Professionally, while it is our duty to actively listen to all stakeholders, we should take that listening as an opportunity to pause and consider the value of different perspectives, identify key areas to address, and seek alternatives that may inform change. When chronic complainers attack problems that are natural to our work, we should resist explaining, defending, or justifying ourselves. Doing so allows us to soar above an unnecessary debate and stay in a space where we can vet the value of the criticism and then move forward with our work as leaders.   However, criticism from a key, inner-circle teammate could be the secret weapon to launching a change effort. When a trusted teacher or a loyal stakeholder speaks, it’s time to listen, as the critical feedback that he or she is sharing is often accurate. It’s still hard to hear and even more difficult to accept; however, usually within that criticism is growth-promoting wisdom. Leaning into this criticism helps us navigate blind spots and recognize what is holding us back. 

Staying Anchored Through the Adversity

Leaders need to build endurance and perseverance, especially in times of uncertainty and chaos.  During this time, it may feel natural for leaders to isolate themselves for protection. Yet, this is a time to connect and collaborate with other leaders who can offer empathy and encouragement, providing stability that lets one forge ahead. Another approach is staying anchored in the identification of non-negotiables, a list of values that won’t change regardless of the situation. Liu and coauthors (2021) shared how effective higher education leaders responded to the COVID-19 crisis by recalling and acting from their core values rather than relying on existing crisis plans. Through 55 interviews with U.S. higher education leaders, these researchers discovered that school crisis plans created prior to the pandemic were largely ineffective. Leaders instead had to apply their guiding principles to make decisions, suggesting that infusing shared values into crisis plans is a more effective anchor and guide for school leaders.  

Infusing shared values into crisis plans is a more effective anchor and guide for school leaders.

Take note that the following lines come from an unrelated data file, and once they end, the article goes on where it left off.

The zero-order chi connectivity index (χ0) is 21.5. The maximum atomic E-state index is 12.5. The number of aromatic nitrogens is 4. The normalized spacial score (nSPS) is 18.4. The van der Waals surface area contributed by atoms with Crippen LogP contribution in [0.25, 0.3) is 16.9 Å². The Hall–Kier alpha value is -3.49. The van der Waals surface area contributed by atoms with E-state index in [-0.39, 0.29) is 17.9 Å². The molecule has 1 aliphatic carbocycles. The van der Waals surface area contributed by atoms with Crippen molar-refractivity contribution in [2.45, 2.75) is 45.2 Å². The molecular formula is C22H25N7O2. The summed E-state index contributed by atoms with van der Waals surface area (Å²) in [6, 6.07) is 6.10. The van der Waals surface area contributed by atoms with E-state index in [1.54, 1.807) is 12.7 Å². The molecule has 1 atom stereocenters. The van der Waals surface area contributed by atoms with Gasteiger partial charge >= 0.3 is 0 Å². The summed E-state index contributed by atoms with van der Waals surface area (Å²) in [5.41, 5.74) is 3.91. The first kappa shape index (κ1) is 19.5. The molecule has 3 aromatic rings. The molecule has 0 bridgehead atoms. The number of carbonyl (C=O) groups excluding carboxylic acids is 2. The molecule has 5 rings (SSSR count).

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It’s important for leaders to have their core values and beliefs identified—and written down and shared with others so they can be an anchor and guide—before finding themselves in the midst of a crisis. Some leaders include core values at the top of agendas and review them in team meetings before agenda items are considered to ground the dialogue and discussion. 

Growing Through Criticism

As the educational landscape continues to evolve and become more polarized at local and national levels, leaders need to not just withstand but embrace tension by proactively vetting critics’ voices and staying anchored to core values. While some leaders may rate their effectiveness on how often people agree with them, true leaders understand there is a greater sense of accomplishment in supporting students, a deeper sense of fulfillment, and more opportunity to build a strong team when leaders can lean into the ambiguity and confrontation to do what’s best for students. When things start getting warm, it’s important to keep this frame of reference; it helps a leader endure the heat a little longer to witness a beautiful outcome on the other side.

Neil Gupta serves as superintendent for Oakwood City Schools, Ohio. With more than 16 years of experience as a district administrator in rural and suburban settings, he has a passion for leadership, building culture, and coaching leaders. Gupta presents at the state and national level, and consults building and district leaders and teams in developing and monitoring improvement plans. Gupta also serves as an associate with Creative Leadership Solutions.